Some mistakenly assume that because the person is a physician, they automatically fall under the category of covered entity. However, a physician is not necessarily a covered entity all of the time. It depends on the nature of the work the physician is doing for the covered entity. There is no hard and fast rule.
Data Breach Notifications
A typical business associate agreement will have a provision requiring the business associate to notify the covered entity in instances of inadvertent disclosures or breaches of PHI. With human beings handling PHI, errors occur. Our experience suggests that covered entities need to pay more careful attention to questioning their business associates when these inadvertent disclosures occur. What is the covered entity doing pursuant to the business associate agreement? Are they making the necessary notifications to HHS OCR? In addition, it is important to be aware that having a business associate agreement doesn’t guarantee that a covered entity is protected from business associate-related breaches.
Covered entities and business associates are both required to have a compliance plan in place that dictates what they do in instances such as these. One of the things they must do is conduct a risk analysis that includes identifying to whom the information has been disclosed. If the information has been disclosed to another entity that has an existing obligation to maintain the privacy of the information, because they are considered to have a low probability of having compromised the information, the disclosure may not necessarily be considered a breach; however, under the business associate agreement, the partner is required to let you know that the disclosure has occurred.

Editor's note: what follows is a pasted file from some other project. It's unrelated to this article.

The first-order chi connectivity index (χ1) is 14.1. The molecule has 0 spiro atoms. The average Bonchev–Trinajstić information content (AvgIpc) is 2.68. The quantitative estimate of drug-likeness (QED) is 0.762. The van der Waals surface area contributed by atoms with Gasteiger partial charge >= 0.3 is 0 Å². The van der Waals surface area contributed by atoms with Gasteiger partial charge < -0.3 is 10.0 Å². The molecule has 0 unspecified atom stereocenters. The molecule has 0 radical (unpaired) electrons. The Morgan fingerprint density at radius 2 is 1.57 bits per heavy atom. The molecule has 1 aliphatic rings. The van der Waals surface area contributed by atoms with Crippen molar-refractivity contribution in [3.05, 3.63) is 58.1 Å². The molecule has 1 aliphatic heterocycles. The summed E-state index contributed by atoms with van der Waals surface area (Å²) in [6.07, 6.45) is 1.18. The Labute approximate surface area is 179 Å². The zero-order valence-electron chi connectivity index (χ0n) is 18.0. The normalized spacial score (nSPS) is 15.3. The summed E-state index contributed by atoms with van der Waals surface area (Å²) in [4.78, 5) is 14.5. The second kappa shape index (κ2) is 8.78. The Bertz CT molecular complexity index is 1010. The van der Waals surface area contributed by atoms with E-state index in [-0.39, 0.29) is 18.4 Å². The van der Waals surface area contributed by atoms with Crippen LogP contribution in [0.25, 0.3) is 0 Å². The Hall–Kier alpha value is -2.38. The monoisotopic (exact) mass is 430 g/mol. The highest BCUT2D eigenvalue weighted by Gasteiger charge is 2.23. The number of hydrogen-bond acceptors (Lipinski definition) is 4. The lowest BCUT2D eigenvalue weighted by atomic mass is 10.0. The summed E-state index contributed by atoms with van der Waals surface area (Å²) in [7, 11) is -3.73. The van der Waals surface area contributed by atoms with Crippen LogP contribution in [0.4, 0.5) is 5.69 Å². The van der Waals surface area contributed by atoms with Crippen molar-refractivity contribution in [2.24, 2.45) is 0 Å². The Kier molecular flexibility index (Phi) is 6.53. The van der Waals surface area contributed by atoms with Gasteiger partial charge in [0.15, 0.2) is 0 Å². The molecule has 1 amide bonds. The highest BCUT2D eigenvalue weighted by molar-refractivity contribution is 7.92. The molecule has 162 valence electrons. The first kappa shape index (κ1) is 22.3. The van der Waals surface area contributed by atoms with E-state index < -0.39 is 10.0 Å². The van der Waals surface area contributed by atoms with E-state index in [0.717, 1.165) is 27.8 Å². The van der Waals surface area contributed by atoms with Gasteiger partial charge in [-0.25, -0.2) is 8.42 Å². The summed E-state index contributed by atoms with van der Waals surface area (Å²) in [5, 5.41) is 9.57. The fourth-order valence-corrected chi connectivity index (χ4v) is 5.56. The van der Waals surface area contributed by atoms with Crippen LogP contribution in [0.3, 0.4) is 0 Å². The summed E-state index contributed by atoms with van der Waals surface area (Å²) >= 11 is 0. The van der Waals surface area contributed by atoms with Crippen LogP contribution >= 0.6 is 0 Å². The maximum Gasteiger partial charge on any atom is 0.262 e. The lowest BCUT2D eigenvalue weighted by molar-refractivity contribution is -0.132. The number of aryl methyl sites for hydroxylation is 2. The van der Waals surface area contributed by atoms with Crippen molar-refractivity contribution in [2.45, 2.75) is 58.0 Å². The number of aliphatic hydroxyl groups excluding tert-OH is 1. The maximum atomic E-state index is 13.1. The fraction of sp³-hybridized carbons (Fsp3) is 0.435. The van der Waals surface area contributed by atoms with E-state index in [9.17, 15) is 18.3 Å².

Most breaches are the result of human error, such as someone leaving their computer on the subway or accidentally emailing information to the wrong person. HIPAA requires covered entities and business associates to conduct annual risk assessments to identify their vulnerabilities with regard to policies, practices and education, and to fill those gaps.
The winter issue of our quarterly newsletter, Communiqué, will feature an in-depth article on business associate agreements by Kathryn Hickner, Esq., of Ulmer & Berne, LLP.
More information on business associate agreements, including a sample contract, is available at the HHS website on Health Information Privacy here.
With best wishes,
President and CEO